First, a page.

Sirlin's essays have been around since the turn of the century, and they're a great read if you want to understand the nature of competition. Although his background is in fighting games, it is equally applicable to anything that has some sort of competition to it. I never bothered buying the book, but I remember reading the essays as he posted them, and having long discussions about them.
The type of person his writing targets is very specific. I am one of those people. It doesn't matter if I am playing a game, or a sport, or playing an instrument. I will use everything available to me to be the best I can be at any given time. When I used to do sudokus, I would write my time down on the page. Now I have a digital one that keeps track for me. I love playing solitaire on my laptop during TV commercials to see if I can beat my previous record. I can't speak for anyone else, but I will try to give a better idea of the mind of an ultra-competitive person.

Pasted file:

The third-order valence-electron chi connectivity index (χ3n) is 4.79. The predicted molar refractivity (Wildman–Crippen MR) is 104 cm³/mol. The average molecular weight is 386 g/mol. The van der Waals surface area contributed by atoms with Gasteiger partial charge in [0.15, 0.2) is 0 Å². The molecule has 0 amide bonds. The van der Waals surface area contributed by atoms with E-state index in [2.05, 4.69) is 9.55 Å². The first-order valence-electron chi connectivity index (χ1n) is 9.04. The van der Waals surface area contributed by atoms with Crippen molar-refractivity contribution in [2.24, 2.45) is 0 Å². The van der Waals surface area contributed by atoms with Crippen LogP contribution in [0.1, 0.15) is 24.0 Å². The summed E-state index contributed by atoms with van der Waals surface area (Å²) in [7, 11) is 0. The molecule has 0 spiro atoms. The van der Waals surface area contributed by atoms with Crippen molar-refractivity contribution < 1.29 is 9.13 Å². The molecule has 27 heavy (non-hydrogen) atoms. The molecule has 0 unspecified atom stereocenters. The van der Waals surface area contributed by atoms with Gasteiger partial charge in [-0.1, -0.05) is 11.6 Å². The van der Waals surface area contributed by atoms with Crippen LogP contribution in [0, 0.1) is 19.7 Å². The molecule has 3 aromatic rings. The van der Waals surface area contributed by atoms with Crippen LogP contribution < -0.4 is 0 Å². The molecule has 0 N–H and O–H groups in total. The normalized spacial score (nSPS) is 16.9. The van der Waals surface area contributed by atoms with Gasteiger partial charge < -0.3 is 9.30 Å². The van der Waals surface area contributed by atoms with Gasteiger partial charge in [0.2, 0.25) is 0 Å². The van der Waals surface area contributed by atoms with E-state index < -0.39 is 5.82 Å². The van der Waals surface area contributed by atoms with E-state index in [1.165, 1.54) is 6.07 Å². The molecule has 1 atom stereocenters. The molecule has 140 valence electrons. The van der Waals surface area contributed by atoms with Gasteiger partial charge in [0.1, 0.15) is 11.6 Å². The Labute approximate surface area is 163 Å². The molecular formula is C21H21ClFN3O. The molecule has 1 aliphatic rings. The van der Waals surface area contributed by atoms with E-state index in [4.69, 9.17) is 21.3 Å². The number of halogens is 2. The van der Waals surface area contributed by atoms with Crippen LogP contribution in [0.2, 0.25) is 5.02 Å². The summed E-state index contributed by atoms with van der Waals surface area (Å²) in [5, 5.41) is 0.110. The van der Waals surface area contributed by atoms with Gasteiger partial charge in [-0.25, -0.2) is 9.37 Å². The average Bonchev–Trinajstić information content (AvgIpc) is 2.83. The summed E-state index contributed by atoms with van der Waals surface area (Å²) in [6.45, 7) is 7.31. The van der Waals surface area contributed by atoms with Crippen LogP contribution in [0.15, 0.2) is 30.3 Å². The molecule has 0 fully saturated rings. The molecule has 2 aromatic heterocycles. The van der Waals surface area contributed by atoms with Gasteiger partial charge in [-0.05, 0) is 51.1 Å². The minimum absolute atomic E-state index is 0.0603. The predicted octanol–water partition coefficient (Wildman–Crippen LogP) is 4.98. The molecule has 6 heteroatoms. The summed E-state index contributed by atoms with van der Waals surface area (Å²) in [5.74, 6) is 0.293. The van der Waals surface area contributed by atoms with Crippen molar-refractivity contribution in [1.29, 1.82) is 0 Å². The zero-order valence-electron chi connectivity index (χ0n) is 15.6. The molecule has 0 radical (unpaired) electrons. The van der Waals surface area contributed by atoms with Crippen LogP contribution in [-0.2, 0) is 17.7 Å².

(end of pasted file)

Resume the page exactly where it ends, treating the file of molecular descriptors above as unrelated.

I believe so, but if you bring a knife to a gunfight, don't complain when you get shot. Certain types of competition may be better suited to your style of play, or in giving you whatever fulfillment you are seeking. Unfortunately, any type of competition, regardless of the rule set, is seen as a challenge to a competitive person, so there is no way I can think of to actively discourage us. If you make a custom MWL or ban list, it's just a different framework for me to prove that I am the best. Same with 22.214.171.124. Personally I would prefer no MWL, rotation or errata (other than corrections to cards that don't work). I see this as the greatest challenge available as it is hard to predict and control card interactions from cycles spread far apart. It's why I am probably attracted to playing the Vintage format in MtG. Even outside of Vintage, I will still try to build the best Commander or Pauper deck in order to be the best player I can be in a competition. You may play the odd game here and there, but I am watching multiple games on Jinteki, streams on youtube, reading every article I can and looking at decks every day on NRDB to see what trends are available for me to work with and/or exploit.